WASHINGTON, D.C. — While officials from the General Aviation Manufacturers Association (GAMA) welcomed the end of the U.S. federal government shutdown, they also said they hope the FAA will work closely with industry to clear the backlog of aircraft scheduled for delivery as quickly as possible.
On Tuesday, Oct. 15, the heads of four of general aviation’s biggest associations called on President Barack Obama, Senate Majority Leader Harry Reid (D-Nev.), and House Speaker John Boehner (R-Ohio) to quickly restore critical FAA safety programs whose shutdown is threatening substantial economic harm to the entire industry.
WASHINGTON, D.C. — The FAA’s decision on Oct. 7 to recall approximately 800 furloughed employees will not affect the FAA Aircraft Registry office. The office remains closed under the U.S. federal government shutdown, which means virtually all aircraft sales have been stopped.
The 800 FAA employees are being recalled to focus on Airworthiness Directives to ensure safety of aircraft in the fleet as well as safety oversight activities, including air carriers, repair stations and production facilities, according to officials.
The Aircraft Registry office closing is unprecedented, and is already having a widespread effect on general aviation manufacturers, [Read more…]
WASHINGTON, D.C. — Oct.. 17 is rapidly approaching and even the experts with crystal balls can’t predict what the government will do. Unless Congress moves before then and passes some sort of funding bills, general aviation could suffer more than the few problems the partial government shutdown is now causing.
Day-to-day flying under the current furloughing of only about 17% of the government workforce is not badly adversely affecting GA. [Read more…]
Including lack of leadership at FAA
LEE’S SUMMIT, MO. — On Thursday, Oct. 3, Aircraft Electronics Association Vice President of Government and Industry Affairs Ric Peri met with several members of the U.S. House of Representatives Small Business Committee, along with other general aviation leaders, for a round-table discussion on the biggest challenges facing the industry.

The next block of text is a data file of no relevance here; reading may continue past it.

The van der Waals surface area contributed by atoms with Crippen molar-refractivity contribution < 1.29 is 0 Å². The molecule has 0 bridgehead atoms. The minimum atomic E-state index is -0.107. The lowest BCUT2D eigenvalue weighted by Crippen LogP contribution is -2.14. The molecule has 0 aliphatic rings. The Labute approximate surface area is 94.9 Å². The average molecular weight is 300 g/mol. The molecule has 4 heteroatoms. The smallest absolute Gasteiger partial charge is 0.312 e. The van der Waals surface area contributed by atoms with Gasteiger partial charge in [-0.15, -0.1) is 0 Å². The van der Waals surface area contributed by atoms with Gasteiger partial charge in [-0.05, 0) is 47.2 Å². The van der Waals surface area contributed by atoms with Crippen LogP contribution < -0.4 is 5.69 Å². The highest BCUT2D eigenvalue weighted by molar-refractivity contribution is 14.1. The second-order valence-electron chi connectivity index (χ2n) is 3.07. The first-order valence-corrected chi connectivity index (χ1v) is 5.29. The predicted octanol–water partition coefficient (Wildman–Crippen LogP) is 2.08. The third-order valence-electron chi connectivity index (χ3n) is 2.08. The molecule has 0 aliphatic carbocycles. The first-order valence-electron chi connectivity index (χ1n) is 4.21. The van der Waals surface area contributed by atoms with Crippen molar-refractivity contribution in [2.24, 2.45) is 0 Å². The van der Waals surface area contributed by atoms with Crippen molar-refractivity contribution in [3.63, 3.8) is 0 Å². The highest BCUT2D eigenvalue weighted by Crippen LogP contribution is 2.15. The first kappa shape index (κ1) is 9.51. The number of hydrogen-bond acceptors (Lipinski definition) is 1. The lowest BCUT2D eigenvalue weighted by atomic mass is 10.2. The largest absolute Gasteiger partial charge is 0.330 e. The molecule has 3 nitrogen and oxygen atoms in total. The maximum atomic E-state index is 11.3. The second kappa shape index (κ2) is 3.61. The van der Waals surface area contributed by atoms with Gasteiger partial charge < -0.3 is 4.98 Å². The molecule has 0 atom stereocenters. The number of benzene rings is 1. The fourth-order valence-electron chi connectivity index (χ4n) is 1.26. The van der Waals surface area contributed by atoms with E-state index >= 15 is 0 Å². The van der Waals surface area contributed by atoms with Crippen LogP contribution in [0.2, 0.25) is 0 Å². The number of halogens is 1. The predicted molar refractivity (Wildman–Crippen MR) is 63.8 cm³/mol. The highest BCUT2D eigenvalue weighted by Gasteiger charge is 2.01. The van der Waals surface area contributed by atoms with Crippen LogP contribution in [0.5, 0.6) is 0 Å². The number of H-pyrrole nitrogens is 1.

On Oct. 21, 1962, Thomas Allen Burke, then 19, successfully completed his first solo flight in a Piper Colt out of the Raleigh Municipal Airport in North Carolina. Now a resident of Greenville, S.C., Burke has safety piloted a number of different makes and models of aircraft.
The FAA has accepted JDA’s Aviation Industry Suspected Unapproved Parts (SUPs) Training Course as an approved Inspection Authorization (IA) refresher training program.
You’re a fire boss trying to contain an out-of-control wildfire in mountainous terrain, and you literally can’t see the forest for the burning trees. Dense smoke chokes the air, making it nearly impossible to have a good sense of where and how quickly a fire is moving.
Such was the case for firefighters battling this August’s Yosemite Rim fire in California, which had spread to cover more than 134,000 acres in less than two weeks. They needed a bird’s eye view of what was happening — in a hurry. Enter the California Air National Guard and the FAA.
WASHINGTON, D.C. — The Next Generation Air Transportation System — known as NextGen — moved two steps closer to reality in late August when new programs became operational.
The U.S. Department of Transportation Inspector General has told the FAA it must get a better handle on reducing training times for its new air traffic controllers. According to a report at Rotor.com, thousands of new controllers are needed over the next several years, but the average time to train a controller rose 41% between 2009 and 2012.